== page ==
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This study was carried out with the aim to identify strategies and policies which could create an enabling environment for women entrepreneurs and/or would-be entrepreneurs in India. It aims to provide a set of practical and policy-worthy recommendations to promote the healthy growth of entrepreneurial activities and enterprises owned by women. The study was carried out based on existing research and secondary data, as well as the collection of primary data through a small-scale structured questionnaire of 63 women entrepreneurs in 12 states across India. Case studies of successful women entrepreneurs were also conducted and the information obtained supported the analysis of the environment in which women entrepreneurs operate in and the challenges they face. The study underscores that women’s entrepreneurship is an untapped source of economic growth in India, which has received scant policy attention so far. The study finds that sociocultural factors represent important barriers to women’s entrepreneurial activities, while combining work and family life is also a challenge for a majority of women entrepreneurs. According to the study, support for starting an enterprise came essentially from informal sources, with a very small proportion of women having sought help from Government schemes and programmes. The study concludes with a wide range of recommendations to promote a more enabling environment for women’s entrepreneurship in India.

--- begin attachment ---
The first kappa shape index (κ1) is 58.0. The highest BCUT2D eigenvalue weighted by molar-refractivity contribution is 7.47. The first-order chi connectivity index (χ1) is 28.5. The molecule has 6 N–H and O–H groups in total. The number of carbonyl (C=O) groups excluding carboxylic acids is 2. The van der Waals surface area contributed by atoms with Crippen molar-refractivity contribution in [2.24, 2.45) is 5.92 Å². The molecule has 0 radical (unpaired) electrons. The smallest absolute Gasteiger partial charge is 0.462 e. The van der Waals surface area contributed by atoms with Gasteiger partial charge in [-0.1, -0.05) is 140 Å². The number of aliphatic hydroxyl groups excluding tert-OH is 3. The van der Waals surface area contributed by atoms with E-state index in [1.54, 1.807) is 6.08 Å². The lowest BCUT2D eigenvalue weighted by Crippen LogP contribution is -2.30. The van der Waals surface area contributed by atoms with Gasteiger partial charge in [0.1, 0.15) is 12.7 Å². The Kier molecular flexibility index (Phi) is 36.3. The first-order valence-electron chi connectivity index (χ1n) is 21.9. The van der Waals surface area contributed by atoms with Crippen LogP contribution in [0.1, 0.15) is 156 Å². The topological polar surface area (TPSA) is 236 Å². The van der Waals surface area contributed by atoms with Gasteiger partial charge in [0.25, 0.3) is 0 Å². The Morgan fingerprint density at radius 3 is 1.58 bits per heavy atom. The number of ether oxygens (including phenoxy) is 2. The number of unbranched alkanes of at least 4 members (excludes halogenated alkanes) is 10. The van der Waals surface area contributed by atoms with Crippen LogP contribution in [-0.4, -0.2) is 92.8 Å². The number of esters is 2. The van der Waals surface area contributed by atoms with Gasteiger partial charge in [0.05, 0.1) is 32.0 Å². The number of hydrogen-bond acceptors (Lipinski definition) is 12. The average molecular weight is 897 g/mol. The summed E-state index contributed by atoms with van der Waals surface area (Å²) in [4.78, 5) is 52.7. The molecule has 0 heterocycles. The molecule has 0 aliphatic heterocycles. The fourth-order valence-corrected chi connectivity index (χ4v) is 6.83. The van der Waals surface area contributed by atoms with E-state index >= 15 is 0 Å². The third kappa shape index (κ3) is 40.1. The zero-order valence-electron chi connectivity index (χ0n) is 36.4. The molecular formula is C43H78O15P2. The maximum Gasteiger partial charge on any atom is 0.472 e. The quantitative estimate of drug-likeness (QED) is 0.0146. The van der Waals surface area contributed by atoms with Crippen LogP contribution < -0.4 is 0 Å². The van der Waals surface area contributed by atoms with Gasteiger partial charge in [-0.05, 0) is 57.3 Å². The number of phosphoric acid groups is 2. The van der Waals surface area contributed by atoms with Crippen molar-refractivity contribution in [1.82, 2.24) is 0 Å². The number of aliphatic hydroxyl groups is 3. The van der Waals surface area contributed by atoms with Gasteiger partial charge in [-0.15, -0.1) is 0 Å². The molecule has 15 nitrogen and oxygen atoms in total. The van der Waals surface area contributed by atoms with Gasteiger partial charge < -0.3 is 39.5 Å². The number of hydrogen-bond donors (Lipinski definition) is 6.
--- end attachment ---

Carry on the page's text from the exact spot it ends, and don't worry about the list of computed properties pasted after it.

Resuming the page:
This study was carried out with the aim to identify strategies and policies which could create an enabling environment for women entrepreneurs and/or would-be entrepreneurs in India. It aims to
provide a set of practical and policy-worthy recommendations to promote the healthy growth of entrepreneurial activities and enterprises owned by women. The study was carried out based on existing research and secondary data, as well as the collection of primary data through a small-scale structured questionnaire of 63 women entrepreneurs in 12 states across India. Case studies of successful women entrepreneurs were also conducted and the information obtained supported the analysis of the environment in which women entrepreneurs operate in and the challenges they face. The study underscores that women’s entrepreneurship is an untapped source of economic growth in India, which has received scant policy attention so far. The study finds that sociocultural factors represent important barriers to women’s entrepreneurial activities, while combining work and family life is also a challenge for a majority of women entrepreneurs. According to the study, support for starting an enterprise came essentially from informal sources, with a very small proportion of women having sought help from Government schemes and programmes. The study concludes with a wide range of recommendations to promote a more enabling environment for women’s entrepreneurship in India.

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